The closing of six St. Louis charter schools operated by Virginia-based Imagine Schools Inc. has cost $250,000, the Associated Press reports.
The schools boasted 3,333 students — about 89 percent of whom transferred to St. Louis Public Schools after the state voted last spring to close the Imagine network of St. Louis charter schools following years of academic and financial management issues.
According to the St. Louis Post-Dispatch, expenses included staff salaries for the transition office and handling student record requests, among others.
The district also opened three schools specifically for the displaced students and hired many former Imagine teachers, the AP reports. The business community reportedly contributed $100,000 to aid in the transition, while the state footed the other $150,000.
Speaking at the Missouri Public Charter School Association's annual conference earlier this month, state Education Commissioner Chris Nicastro said that Imagine schools in St. Louis had performed below the city's public schools on state tests, and also spent significantly less money on instruction compared to administrative costs, the St. Louis Post-Dispatch reports.
"I don't want to highlight failure, but I think it is illustrative and very important for us to understand the lessons of what happened with Imagine so as to avoid that happening again," Nicastro said. "All of us want our schools to be successful and we want to avoid having to take any kind of drastic action."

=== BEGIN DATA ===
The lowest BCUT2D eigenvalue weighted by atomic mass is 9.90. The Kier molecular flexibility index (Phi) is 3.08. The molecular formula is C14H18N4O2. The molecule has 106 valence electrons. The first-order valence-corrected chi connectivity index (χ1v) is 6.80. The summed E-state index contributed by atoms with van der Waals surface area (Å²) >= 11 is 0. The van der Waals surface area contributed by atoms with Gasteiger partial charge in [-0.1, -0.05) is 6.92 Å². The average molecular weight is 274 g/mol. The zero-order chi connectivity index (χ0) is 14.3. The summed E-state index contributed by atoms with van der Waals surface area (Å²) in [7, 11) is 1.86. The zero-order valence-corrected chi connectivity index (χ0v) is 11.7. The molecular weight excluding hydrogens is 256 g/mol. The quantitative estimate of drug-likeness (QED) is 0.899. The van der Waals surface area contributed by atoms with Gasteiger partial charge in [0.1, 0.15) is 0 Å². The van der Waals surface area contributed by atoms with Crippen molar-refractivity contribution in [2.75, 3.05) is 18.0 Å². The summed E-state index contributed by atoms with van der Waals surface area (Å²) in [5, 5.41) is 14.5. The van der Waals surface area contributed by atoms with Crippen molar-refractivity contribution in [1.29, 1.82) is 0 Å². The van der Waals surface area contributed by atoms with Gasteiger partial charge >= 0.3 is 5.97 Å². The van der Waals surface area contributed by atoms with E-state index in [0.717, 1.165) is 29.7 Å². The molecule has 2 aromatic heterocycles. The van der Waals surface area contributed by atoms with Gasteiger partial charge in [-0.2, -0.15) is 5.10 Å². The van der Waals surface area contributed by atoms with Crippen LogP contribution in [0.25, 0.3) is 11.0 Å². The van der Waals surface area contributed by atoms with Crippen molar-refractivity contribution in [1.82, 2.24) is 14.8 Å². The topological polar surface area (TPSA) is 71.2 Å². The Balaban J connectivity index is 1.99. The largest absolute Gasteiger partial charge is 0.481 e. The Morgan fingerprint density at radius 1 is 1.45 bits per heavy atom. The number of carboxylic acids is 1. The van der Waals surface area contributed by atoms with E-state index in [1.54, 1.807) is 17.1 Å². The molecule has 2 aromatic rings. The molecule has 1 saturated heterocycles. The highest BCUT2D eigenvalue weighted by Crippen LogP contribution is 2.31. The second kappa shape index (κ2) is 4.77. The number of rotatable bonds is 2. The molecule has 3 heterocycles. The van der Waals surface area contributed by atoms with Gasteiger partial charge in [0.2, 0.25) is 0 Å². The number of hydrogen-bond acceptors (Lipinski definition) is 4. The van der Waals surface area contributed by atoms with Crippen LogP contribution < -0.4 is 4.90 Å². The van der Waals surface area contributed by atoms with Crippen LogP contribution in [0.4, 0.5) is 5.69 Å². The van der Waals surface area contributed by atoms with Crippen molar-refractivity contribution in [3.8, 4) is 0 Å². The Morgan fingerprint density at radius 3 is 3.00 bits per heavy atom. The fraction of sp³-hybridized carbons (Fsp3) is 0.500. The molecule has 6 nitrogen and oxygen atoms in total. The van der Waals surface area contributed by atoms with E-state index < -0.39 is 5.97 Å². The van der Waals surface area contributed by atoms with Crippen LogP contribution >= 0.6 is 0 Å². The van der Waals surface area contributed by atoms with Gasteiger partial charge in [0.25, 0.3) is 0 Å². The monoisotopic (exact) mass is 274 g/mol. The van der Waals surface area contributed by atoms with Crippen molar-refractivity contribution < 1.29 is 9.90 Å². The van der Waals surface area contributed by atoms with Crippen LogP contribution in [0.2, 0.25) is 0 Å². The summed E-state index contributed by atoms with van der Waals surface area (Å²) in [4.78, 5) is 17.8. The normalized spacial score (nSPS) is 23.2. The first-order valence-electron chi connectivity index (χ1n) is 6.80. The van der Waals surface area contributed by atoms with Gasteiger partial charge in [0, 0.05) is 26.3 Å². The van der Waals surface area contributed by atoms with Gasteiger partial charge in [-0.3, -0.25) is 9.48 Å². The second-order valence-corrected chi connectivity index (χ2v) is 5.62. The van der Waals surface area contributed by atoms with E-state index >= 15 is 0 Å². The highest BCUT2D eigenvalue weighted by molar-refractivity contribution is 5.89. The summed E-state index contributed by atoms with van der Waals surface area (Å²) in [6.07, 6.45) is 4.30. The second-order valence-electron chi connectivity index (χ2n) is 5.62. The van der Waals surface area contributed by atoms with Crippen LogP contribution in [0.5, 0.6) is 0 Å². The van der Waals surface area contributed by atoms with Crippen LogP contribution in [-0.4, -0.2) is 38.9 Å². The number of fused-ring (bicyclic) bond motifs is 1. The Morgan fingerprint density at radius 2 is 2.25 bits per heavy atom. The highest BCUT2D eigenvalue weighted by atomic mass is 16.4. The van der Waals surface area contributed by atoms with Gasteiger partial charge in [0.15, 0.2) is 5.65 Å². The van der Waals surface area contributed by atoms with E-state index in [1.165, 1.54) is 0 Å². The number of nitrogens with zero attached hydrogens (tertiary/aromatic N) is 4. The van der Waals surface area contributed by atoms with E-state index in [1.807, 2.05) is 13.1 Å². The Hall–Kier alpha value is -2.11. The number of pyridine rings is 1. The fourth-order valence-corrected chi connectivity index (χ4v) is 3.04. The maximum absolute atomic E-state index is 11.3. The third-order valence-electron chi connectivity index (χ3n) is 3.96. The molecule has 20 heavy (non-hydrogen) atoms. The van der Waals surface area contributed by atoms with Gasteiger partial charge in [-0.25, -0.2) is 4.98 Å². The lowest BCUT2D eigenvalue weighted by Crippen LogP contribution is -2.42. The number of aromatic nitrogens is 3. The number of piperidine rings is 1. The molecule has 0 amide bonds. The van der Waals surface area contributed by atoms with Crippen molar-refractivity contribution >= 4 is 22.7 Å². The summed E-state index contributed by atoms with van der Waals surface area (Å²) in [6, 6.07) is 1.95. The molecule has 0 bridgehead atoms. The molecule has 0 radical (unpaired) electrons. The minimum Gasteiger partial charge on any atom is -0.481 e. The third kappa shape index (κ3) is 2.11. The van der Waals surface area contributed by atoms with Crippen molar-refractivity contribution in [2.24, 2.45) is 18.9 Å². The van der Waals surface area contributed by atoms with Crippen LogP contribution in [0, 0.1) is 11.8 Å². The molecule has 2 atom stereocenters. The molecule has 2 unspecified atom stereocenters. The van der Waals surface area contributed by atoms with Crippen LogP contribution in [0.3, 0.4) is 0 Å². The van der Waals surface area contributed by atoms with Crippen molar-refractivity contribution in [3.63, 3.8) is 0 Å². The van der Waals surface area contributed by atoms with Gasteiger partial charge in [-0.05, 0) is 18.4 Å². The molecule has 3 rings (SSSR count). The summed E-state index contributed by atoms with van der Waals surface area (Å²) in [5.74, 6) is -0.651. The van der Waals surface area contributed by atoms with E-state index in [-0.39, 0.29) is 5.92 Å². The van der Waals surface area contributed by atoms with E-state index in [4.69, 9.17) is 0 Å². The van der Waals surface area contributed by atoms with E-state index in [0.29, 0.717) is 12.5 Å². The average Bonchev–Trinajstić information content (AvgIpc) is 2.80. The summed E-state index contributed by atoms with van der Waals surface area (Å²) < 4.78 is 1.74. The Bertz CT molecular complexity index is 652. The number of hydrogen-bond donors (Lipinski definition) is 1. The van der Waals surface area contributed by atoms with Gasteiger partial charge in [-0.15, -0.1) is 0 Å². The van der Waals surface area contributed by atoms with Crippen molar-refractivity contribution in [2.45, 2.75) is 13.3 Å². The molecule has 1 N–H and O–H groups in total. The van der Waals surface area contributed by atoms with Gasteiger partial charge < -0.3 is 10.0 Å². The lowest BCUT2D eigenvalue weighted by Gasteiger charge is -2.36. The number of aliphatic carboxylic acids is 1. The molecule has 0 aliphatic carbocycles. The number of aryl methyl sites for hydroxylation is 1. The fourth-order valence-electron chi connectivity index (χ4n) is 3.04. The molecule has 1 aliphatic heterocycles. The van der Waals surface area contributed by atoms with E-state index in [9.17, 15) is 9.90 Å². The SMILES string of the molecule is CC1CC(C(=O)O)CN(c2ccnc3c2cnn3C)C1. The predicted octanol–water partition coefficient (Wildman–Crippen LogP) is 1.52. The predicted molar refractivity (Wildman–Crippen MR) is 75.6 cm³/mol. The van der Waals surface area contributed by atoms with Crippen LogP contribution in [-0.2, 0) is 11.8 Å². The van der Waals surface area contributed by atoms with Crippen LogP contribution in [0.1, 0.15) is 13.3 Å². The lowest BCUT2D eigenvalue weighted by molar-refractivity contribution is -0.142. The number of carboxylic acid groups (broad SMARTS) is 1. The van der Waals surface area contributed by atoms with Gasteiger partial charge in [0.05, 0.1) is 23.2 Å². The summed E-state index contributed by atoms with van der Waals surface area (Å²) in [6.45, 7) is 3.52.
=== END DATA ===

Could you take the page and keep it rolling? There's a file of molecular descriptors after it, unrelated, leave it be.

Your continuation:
Details surrounding the Imagine closings come as the Missouri State Board of Education on Tuesday approved two new charter schools for the St. Louis area, while also identifying four charter schools in St. Louis as financially stressed.
According to the St. Louis Business Journal, charter schools' financially stressed designation comes under a new law that requires more supervision of publicly funded schools. It allocates 45 days for schools to submit their 2012-13 budgets and education plan to help their financial situation, under the threat of frozen funds for noncompliance.
Meanwhile, the two new charter schools approved by the state are slated to open for the 2013-14 school year.